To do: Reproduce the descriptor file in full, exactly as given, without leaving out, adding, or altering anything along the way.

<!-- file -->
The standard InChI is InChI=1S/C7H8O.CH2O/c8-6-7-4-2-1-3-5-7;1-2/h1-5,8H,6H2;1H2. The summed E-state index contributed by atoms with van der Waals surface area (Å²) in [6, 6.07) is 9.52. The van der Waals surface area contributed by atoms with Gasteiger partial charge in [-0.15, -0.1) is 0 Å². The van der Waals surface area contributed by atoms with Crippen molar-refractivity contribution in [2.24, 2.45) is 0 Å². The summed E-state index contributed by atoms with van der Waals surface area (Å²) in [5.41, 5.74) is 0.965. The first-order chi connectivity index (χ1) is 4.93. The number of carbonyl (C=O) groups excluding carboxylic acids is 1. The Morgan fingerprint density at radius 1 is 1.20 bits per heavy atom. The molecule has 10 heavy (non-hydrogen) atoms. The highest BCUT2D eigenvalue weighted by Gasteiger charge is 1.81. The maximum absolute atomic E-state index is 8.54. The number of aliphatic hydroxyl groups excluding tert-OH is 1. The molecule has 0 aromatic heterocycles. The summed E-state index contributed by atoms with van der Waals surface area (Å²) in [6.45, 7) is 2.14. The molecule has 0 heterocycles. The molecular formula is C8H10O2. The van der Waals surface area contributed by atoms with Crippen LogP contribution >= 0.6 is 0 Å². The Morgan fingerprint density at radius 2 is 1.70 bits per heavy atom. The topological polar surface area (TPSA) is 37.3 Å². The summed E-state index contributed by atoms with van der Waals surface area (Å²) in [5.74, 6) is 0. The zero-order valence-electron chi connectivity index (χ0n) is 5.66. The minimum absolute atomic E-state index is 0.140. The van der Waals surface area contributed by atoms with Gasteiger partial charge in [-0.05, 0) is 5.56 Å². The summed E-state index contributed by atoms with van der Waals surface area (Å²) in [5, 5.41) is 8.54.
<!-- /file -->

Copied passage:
The standard InChI is InChI=1S/C7H8O.CH2O/c8-6-7-4-2-1-3-5-7;1-2/h1-5,8H,6H2;1H2. The summed E-state index contributed by atoms with van der Waals surface area (Å²) in [6, 6.07) is 9.52. The van der Waals surface area contributed by atoms with Gasteiger partial charge in [-0.15, -0.1) is 0 Å². The van der Waals surface area contributed by atoms with Crippen molar-refractivity contribution in [2.24, 2.45) is 0 Å². The summed E-state index contributed by atoms with van der Waals surface area (Å²) in [5.41, 5.74) is 0.965. The first-order chi connectivity index (χ1) is 4.93. The number of carbonyl (C=O) groups excluding carboxylic acids is 1. The Morgan fingerprint density at radius 1 is 1.20 bits per heavy atom. The molecule has 10 heavy (non-hydrogen) atoms. The highest BCUT2D eigenvalue weighted by Gasteiger charge is 1.81. The maximum absolute atomic E-state index is 8.54. The number of aliphatic hydroxyl groups excluding tert-OH is 1. The molecule has 0 aromatic heterocycles. The summed E-state index contributed by atoms with van der Waals surface area (Å²) in [6.45, 7) is 2.14. The molecule has 0 heterocycles. The molecular formula is C8H10O2. The van der Waals surface area contributed by atoms with Crippen LogP contribution >= 0.6 is 0 Å². The Morgan fingerprint density at radius 2 is 1.70 bits per heavy atom. The topological polar surface area (TPSA) is 37.3 Å². The summed E-state index contributed by atoms with van der Waals surface area (Å²) in [5.74, 6) is 0. The zero-order valence-electron chi connectivity index (χ0n) is 5.66. The minimum absolute atomic E-state index is 0.140. The van der Waals surface area contributed by atoms with Gasteiger partial charge in [-0.05, 0) is 5.56 Å². The summed E-state index contributed by atoms with van der Waals surface area (Å²) in [5, 5.41) is 8.54.